We breakdown general optimization concepts to maximize your performance on website builders.
Website builders are an amazing way to get a website up and running. Being able to easily build a full-featured website from scratch without needing a developer is quite freeing!
How does your website score?
However, with the simplicity of these tools comes technical considerations. Most website builders are implemented in a way that let’s you compose your website in terms of functions.
You can add things like:
- Full e-commerce functionality (carts, checkouts, etc.)
- Sliding carousels
- Audio or video players
- Third-party integrations (A Google Map, Instagram feed, etc.)
- Social sharing widgets (Facebook, Twitter, etc.)
Being able to add any and all of these features on a whim is very tempting – but doing so will have an impact on your page performance.
In this article, we’ll go through the major concepts of performance optimization catered towards these platforms so you can ensure you make the most of your hand-built website.
Why can’t I do some of the recommendations GTmetrix gives me on a website builder?
You have limited control over your resources on these services
Since you’re just an end-user of such services – you have limited control (if any) over resources and assets.
For obvious reasons, you don’t have the ability to edit these options or settings, and thus achieving 100% scores on a website builder is unlikely.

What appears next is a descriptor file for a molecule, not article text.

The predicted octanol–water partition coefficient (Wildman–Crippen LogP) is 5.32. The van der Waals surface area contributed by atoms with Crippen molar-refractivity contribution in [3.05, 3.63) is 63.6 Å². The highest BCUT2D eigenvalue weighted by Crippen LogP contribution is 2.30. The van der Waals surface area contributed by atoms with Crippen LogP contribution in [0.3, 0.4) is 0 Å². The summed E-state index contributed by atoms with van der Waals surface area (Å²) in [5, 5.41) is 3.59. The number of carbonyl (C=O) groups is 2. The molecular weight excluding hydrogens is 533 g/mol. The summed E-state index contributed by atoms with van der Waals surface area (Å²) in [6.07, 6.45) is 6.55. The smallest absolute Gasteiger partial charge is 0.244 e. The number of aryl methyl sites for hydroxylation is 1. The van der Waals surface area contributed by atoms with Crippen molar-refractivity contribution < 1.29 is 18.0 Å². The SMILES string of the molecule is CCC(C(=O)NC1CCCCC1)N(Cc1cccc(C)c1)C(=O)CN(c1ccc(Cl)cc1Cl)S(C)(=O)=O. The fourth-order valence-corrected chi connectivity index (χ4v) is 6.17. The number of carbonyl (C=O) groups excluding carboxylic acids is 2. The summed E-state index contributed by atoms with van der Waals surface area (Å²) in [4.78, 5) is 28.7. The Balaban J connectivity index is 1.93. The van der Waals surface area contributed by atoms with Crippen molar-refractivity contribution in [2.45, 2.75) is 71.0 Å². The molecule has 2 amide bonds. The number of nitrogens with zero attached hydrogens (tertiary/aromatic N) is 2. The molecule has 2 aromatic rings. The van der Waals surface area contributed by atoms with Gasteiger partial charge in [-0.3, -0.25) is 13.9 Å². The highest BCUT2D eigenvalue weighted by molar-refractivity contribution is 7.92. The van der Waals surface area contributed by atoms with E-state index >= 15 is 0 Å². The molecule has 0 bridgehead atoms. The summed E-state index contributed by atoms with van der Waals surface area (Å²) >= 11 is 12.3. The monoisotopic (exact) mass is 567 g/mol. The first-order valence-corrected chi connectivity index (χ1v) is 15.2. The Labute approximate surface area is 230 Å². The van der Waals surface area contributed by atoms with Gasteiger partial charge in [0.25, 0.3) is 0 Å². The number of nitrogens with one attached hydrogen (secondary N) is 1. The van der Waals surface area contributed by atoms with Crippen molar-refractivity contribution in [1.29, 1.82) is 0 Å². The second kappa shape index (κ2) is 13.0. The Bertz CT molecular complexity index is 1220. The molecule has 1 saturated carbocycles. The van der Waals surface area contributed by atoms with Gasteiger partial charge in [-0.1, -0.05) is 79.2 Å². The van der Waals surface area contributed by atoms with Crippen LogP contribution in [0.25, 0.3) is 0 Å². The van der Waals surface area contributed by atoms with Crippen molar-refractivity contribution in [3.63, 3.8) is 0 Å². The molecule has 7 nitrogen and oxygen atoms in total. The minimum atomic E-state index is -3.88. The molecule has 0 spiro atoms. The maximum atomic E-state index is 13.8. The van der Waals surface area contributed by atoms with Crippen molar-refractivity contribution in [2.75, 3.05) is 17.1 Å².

You shouldn’t chase your scores though and we’ve explained why you shouldn’t previously.
You can only improve on things you’re in control of, like images and video, added functionality, and type/amount of content you put on your page.
If you want full control of all your website assets, you must migrate your website to your own hosted server with a new platform (WordPress, Magento, etc.) – of course, this comes with many trade-offs and may be not possible.
Go easy on fancy features and widgets
There is no point adding bells and whistles to your site if your site loads too slow to see them.
Website builders give you a wide selection of features and widgets to add to your page, including:
- Carousels and sliders
- Multiple webfonts
- Extra animations and effects
Fancy features mean extra scripts that need to be requested, parsed and run. This includes embeds from third-party resources like Twitter/Instagram feeds, Facebook share widgets, YouTube embeds, as well as tracking/marketing scripts like Google Tag Manager, Hotjar, and/or chat, etc.
Third-party resources add additional requests (often multiple) to your page causing impacting your performance immensely. Much like the website builder itself, third-party requests also don’t reside on servers in your control – you cannot modify or optimize their delivery (enable gzip, leverage browser caching, etc.).
Don’t be surprised why your site is performing poorly if you’ve embedded numerous services from YouTube, Facebook, Google, Twitter, Mailchimp, Hotjar, etc.
These features will also likely require more CPU and memory resources from the visitor’s device to render the page, causing lower-end hardware to struggle (e.g. a complex animation or interactive widget); as a result, a portion of your visitors may have a bad experience.
Lastly, some of these scripts maybe render-blocking, which means they prevent the load of subsequent requests, slowing down your site overall.
You should be selective of which services you add onto your website. Keep things simple and ensure your page is as light-weight as possible.
Make sure third-party integrations add value to your website, as the trade-off in performance should be worth the functionality you get out of them.
Also remember that not everybody has the latest iPhone or a powerhouse computer, so be aware of adding features that might negatively affect those users.
Special Note on Shopify Apps